In the world of cheese, international bragging rights are almost always nothing more than conjecture. The French claim to produce the best washed-rind (smelly) cheeses, but Taleggio, Vacherin Mont d’Or and La Serena are legitimate points of contention by the Italians, Swiss and Spanish. The British will argue that the Cheddars of Somerset have no equal, but Americans are correct in their claim that this is strictly a matter of taste. And we, the United States of America, have what is almost certainly the best collection of blues in the world. But is our top blue better than Cabrales, Roquefort, Stilton or Gorgonzola? Who can say for sure?
Amongst all of these outlandish claims, one stands out as an absolute fact: the Italians are superior in the art of blending milk. The irony of this statement cannot be lost: Italian cheese makers began to blend milks strictly out of necessity. In the mountainous terrain of the Piedmont, if a cheese maker was short on cow milk, he would have no choice but to add sheep or goat milk to meet his quota. Making the most of a bleak situation, the Piedmontese cheese makers experimented with ratios, and soon developed outstanding, fresh robiolas.
One of Italy’s premier producers, Caseificio dell’Alta Langha, has proven that the simplest solution is usually the best. Their award-winning robiola, Rocchetta Alta Langha, is equal parts cow, goat and sheep milk, and clearly accents the best that each milk has to offer. Rocchetta offers the richness and creaminess of cow milk, that light, acidic tang of goat milk, and the slight salt finish of the finest Italian sheep milk. These qualities alone would result in a superbly complex flavor, but the Caseificio takes it one step further. After the milks are blended in a vat, they are allowed to “ripen” overnight at room temperature. Un-chilled, flavorful (and healthy) bacteria multiply quickly, so that pasteurization does not interfere with the quality of milk.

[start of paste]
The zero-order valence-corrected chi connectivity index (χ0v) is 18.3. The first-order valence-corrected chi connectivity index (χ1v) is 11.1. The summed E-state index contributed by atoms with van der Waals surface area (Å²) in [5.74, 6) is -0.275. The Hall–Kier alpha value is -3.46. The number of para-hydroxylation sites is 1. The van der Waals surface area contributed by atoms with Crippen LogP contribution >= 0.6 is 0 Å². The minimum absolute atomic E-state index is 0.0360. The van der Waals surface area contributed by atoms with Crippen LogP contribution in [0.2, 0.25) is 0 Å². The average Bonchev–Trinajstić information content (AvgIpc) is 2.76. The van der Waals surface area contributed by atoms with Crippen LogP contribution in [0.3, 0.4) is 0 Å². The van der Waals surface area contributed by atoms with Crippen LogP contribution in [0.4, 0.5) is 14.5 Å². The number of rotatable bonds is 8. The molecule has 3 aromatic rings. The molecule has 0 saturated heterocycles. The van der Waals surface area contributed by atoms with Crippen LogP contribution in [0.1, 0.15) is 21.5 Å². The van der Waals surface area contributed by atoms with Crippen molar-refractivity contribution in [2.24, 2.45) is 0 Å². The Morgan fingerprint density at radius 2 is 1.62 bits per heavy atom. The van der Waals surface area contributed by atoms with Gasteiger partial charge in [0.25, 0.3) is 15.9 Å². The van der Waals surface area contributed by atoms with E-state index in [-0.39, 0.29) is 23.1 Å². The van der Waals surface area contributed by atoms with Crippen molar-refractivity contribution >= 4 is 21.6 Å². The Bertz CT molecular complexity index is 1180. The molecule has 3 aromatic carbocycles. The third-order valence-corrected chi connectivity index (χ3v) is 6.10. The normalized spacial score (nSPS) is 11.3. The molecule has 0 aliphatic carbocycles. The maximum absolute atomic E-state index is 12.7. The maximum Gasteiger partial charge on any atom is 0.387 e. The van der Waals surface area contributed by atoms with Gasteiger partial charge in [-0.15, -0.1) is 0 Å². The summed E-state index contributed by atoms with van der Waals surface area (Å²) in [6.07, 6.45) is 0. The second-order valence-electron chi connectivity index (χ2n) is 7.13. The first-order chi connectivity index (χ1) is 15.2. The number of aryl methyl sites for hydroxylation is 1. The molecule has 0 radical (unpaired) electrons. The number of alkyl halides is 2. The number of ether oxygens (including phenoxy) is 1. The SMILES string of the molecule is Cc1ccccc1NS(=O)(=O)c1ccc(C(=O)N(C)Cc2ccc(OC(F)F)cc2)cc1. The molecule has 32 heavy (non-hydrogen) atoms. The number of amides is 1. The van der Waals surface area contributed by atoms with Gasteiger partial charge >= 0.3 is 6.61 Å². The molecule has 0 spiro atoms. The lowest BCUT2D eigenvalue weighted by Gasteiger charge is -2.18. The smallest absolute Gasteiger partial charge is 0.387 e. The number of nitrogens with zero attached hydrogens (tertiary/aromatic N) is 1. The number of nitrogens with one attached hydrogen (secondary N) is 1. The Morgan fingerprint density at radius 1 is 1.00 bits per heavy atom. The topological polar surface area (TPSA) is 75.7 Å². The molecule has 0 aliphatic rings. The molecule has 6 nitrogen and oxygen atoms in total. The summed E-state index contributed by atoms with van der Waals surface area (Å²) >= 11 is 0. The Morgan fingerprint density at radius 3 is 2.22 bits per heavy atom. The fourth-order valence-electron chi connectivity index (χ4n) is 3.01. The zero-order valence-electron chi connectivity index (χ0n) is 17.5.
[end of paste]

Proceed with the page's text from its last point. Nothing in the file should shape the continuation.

The effect Rocchetta has on your taste buds is matched only by the effect it has on your eyes. At two weeks of age, it has developed a beautiful bloomy rind that will leave any caseophile salivating in anticipation of the first bite. It does not disappoint. Texturally, it is billowy-soft and breathtakingly smooth. In compliance with the Piedmontese definition of “good cheese,” Rocchetta is earthy, with notes of mushroom and a hint of sourness akin to crème fraîche. It is one of the most frequently requested cheeses at DiBruno Brothers.
Because of its complex flavor, Rocchetta pairs well with many foods and drinks. DiBruno Brothers sells a Fig and Balsamic Jam that pair with Rocchetta as well as jelly does to peanut butter, and any quality honey drizzled atop Rocchetta will undoubtedly please. A vast variety of wines work as well: complex reds like Tempranillo or Pinot Noir, crisp whites or, if your serving it after dinner, a dry Prosecco. Beyond that, little is needed other than a loaf of bread and a loved one.
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